Blood pressure is the force of blood pushing against blood vessel walls. The heart pumps blood into the arteries, which carry the blood throughout the body. A blood pressure of 140/90 or higher is considered hypertension. Both numbers are important. If one or both numbers is elevated you have hypertension. High blood pressure (hypertension) is dangerous because it makes the heart work harder to pump blood to the body and it contributes to hardening of the arteries.


There are usually no symptoms or signs of high blood pressure. In fact, nearly one-third of those who have it do not know it. The only way to know if you have hypertension is to have your blood pressure checked regularly.

If your blood pressure is extremely high, look for these symptoms:

  • Severe headache
  • Difficulty breathing
  • Fatigue or confusion
  • Irregular heartbeat
  • Vision problems
  • Blood in the urine
  • Chest pain

Risk Factors:

  • Older age
  • Genetics (family history of high blood pressure)
  • Diabetes
  • Smoking
  • Obesity
  • Lack of physical activity
  • Too much alcohol consumption (more than 2 drinks per day)

How it is Diagnosed:

Two levels of pressure are measured with an inflatable arm cuff and a pressure-measuring gauge. Each level is recorded as a number. The numbers are written side by side or one above the other. For example, your doctor may say your blood pressure is 130 over 90.

Systolic pressure 130      Diastolic pressure 90        Said: 130 over 90

Systolic pressure is the pressure placed on artery walls as the heart beats and pushes blood into the arteries. Diastolic pressure is the pressure left in the arteries when the heart relaxes between beats.

Treatment Options:

Changing your lifestyle can go a long way toward controlling high blood pressure.

  • Quit smoking
  • Lose weight
  • Eat a healthy diet
  • Low sodium intake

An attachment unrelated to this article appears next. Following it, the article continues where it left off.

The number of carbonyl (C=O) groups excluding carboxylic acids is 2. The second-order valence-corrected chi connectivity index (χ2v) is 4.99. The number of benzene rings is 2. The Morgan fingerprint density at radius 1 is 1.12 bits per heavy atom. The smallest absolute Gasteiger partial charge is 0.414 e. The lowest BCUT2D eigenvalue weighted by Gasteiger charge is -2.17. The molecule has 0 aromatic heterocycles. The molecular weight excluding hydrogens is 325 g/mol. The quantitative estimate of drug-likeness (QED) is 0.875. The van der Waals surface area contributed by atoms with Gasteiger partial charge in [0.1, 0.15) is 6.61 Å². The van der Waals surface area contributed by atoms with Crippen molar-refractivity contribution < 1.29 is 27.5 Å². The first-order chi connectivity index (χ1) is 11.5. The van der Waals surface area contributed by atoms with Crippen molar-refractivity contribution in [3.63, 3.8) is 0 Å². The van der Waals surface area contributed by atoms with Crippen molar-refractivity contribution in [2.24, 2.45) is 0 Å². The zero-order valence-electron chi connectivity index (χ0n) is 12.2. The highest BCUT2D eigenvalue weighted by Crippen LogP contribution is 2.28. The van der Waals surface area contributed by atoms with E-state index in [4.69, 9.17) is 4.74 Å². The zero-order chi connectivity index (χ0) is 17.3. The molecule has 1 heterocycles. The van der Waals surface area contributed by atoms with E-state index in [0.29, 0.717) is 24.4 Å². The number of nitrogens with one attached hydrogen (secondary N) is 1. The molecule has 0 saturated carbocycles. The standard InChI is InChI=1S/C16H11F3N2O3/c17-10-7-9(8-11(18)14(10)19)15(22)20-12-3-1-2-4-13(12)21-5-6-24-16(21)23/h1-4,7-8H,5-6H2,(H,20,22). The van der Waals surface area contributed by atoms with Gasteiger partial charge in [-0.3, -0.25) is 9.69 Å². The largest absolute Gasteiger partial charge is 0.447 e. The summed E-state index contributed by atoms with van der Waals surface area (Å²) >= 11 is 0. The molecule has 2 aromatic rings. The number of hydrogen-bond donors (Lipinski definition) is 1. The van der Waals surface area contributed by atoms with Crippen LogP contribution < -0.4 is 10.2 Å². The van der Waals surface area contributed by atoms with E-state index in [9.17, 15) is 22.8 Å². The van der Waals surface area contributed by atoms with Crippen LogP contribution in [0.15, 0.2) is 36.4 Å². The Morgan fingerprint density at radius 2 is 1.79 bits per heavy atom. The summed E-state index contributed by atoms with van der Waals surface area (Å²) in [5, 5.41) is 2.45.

• Exercise

Sometimes lifestyle changes aren’t enough. In addition to diet and exercise, your doctor may recommend medication to lower your blood pressure. Which category of medication your doctor prescribes depends on your stage of high blood pressure and whether you also have other medical conditions. To reduce the number of doses you need a day, which can reduce side effects, your doctor may prescribe a combination of low-dose medications rather than larger doses of one single drug. In fact, two or more blood pressure drugs often work better than one. Sometimes finding the most effective medication — or combination of drugs — is a matter of trial and error.

Other Infomation:

What are the associated health problems?

Hypertension is a serious condition that can damage the blood vessels and can lead to several other conditions including:

  • Stroke
  • Heart failure
  • Heart attack
  • Kidney failure
  • Aneurysms
  • Peripheral vascular disease
  • Vision changes
Disclaimer: All results may not be found. This section offers educational information related to the prevention, diagnosis and treatment of cardiovascular disease and is not intended to provide specific medical advice, but rather to provide users with information to better understand their health and their diagnoses disorders. Specific medical advice is not be provided and we urge you to visit a qualified physician for diagnosis, treatment and for answers to your questions.